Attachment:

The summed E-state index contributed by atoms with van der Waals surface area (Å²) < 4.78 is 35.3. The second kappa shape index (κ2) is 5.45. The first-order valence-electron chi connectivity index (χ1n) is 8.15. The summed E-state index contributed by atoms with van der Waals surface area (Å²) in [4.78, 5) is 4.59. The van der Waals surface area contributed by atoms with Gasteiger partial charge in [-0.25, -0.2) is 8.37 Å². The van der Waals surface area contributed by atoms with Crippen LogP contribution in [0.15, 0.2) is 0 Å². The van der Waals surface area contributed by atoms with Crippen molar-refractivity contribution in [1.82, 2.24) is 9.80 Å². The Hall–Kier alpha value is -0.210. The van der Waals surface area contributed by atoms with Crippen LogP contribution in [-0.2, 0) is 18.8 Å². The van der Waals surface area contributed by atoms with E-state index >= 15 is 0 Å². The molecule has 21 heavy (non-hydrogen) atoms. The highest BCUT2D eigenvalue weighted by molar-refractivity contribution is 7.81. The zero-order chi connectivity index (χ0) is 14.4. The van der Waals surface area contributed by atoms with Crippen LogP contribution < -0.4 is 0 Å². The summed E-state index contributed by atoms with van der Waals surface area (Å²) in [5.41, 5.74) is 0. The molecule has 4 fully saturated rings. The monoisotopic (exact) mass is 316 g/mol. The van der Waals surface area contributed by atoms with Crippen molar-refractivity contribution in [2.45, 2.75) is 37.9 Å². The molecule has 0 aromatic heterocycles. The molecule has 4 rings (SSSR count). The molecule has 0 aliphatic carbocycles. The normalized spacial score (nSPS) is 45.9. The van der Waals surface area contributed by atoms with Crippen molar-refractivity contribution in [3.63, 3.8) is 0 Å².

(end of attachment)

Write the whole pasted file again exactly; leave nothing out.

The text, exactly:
The summed E-state index contributed by atoms with van der Waals surface area (Å²) < 4.78 is 35.3. The second kappa shape index (κ2) is 5.45. The first-order valence-electron chi connectivity index (χ1n) is 8.15. The summed E-state index contributed by atoms with van der Waals surface area (Å²) in [4.78, 5) is 4.59. The van der Waals surface area contributed by atoms with Gasteiger partial charge in [-0.25, -0.2) is 8.37 Å². The van der Waals surface area contributed by atoms with Crippen LogP contribution in [0.15, 0.2) is 0 Å². The van der Waals surface area contributed by atoms with Crippen molar-refractivity contribution in [1.82, 2.24) is 9.80 Å². The Hall–Kier alpha value is -0.210. The van der Waals surface area contributed by atoms with Crippen LogP contribution in [-0.2, 0) is 18.8 Å². The van der Waals surface area contributed by atoms with E-state index >= 15 is 0 Å². The molecule has 21 heavy (non-hydrogen) atoms. The highest BCUT2D eigenvalue weighted by molar-refractivity contribution is 7.81. The zero-order chi connectivity index (χ0) is 14.4. The van der Waals surface area contributed by atoms with Crippen LogP contribution < -0.4 is 0 Å². The summed E-state index contributed by atoms with van der Waals surface area (Å²) in [5.41, 5.74) is 0. The molecule has 4 fully saturated rings. The monoisotopic (exact) mass is 316 g/mol. The van der Waals surface area contributed by atoms with Crippen molar-refractivity contribution in [2.45, 2.75) is 37.9 Å². The molecule has 0 aromatic heterocycles. The molecule has 4 rings (SSSR count). The molecule has 0 aliphatic carbocycles. The normalized spacial score (nSPS) is 45.9. The van der Waals surface area contributed by atoms with Crippen molar-refractivity contribution in [3.63, 3.8) is 0 Å².